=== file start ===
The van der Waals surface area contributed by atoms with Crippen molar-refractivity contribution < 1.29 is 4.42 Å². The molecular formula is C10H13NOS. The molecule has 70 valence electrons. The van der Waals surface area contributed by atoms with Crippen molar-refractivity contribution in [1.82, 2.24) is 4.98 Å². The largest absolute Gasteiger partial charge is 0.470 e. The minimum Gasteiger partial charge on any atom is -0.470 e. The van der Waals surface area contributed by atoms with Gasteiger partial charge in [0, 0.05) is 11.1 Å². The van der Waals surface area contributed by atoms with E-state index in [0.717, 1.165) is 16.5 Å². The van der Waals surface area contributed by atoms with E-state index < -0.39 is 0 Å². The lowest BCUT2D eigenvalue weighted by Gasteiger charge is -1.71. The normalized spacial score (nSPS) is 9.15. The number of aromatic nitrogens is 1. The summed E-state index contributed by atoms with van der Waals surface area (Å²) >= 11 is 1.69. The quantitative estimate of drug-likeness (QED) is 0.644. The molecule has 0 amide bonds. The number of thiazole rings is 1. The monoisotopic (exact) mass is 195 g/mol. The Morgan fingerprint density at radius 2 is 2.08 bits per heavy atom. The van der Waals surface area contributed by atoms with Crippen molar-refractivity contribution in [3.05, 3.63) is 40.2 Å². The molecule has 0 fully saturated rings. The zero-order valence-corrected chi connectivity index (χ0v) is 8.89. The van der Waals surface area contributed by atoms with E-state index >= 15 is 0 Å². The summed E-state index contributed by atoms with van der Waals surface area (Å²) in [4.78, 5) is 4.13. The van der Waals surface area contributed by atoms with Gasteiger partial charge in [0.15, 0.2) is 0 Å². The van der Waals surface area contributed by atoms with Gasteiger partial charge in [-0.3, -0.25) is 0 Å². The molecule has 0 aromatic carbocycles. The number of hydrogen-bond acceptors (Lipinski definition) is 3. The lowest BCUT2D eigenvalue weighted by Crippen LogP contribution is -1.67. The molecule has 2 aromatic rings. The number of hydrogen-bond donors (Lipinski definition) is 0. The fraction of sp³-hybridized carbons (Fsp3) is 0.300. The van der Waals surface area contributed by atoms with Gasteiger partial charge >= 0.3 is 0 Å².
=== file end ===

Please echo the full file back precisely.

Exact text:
The van der Waals surface area contributed by atoms with Crippen molar-refractivity contribution < 1.29 is 4.42 Å². The molecular formula is C10H13NOS. The molecule has 70 valence electrons. The van der Waals surface area contributed by atoms with Crippen molar-refractivity contribution in [1.82, 2.24) is 4.98 Å². The largest absolute Gasteiger partial charge is 0.470 e. The minimum Gasteiger partial charge on any atom is -0.470 e. The van der Waals surface area contributed by atoms with Gasteiger partial charge in [0, 0.05) is 11.1 Å². The van der Waals surface area contributed by atoms with E-state index in [0.717, 1.165) is 16.5 Å². The van der Waals surface area contributed by atoms with E-state index < -0.39 is 0 Å². The lowest BCUT2D eigenvalue weighted by Gasteiger charge is -1.71. The normalized spacial score (nSPS) is 9.15. The number of aromatic nitrogens is 1. The summed E-state index contributed by atoms with van der Waals surface area (Å²) >= 11 is 1.69. The quantitative estimate of drug-likeness (QED) is 0.644. The molecule has 0 amide bonds. The number of thiazole rings is 1. The monoisotopic (exact) mass is 195 g/mol. The Morgan fingerprint density at radius 2 is 2.08 bits per heavy atom. The van der Waals surface area contributed by atoms with Crippen molar-refractivity contribution in [3.05, 3.63) is 40.2 Å². The molecule has 0 fully saturated rings. The zero-order valence-corrected chi connectivity index (χ0v) is 8.89. The van der Waals surface area contributed by atoms with E-state index >= 15 is 0 Å². The summed E-state index contributed by atoms with van der Waals surface area (Å²) in [4.78, 5) is 4.13. The van der Waals surface area contributed by atoms with Gasteiger partial charge in [0.15, 0.2) is 0 Å². The van der Waals surface area contributed by atoms with Gasteiger partial charge in [-0.3, -0.25) is 0 Å². The molecule has 0 aromatic carbocycles. The number of hydrogen-bond acceptors (Lipinski definition) is 3. The lowest BCUT2D eigenvalue weighted by Crippen LogP contribution is -1.67. The molecule has 2 aromatic rings. The number of hydrogen-bond donors (Lipinski definition) is 0. The fraction of sp³-hybridized carbons (Fsp3) is 0.300. The van der Waals surface area contributed by atoms with Gasteiger partial charge >= 0.3 is 0 Å².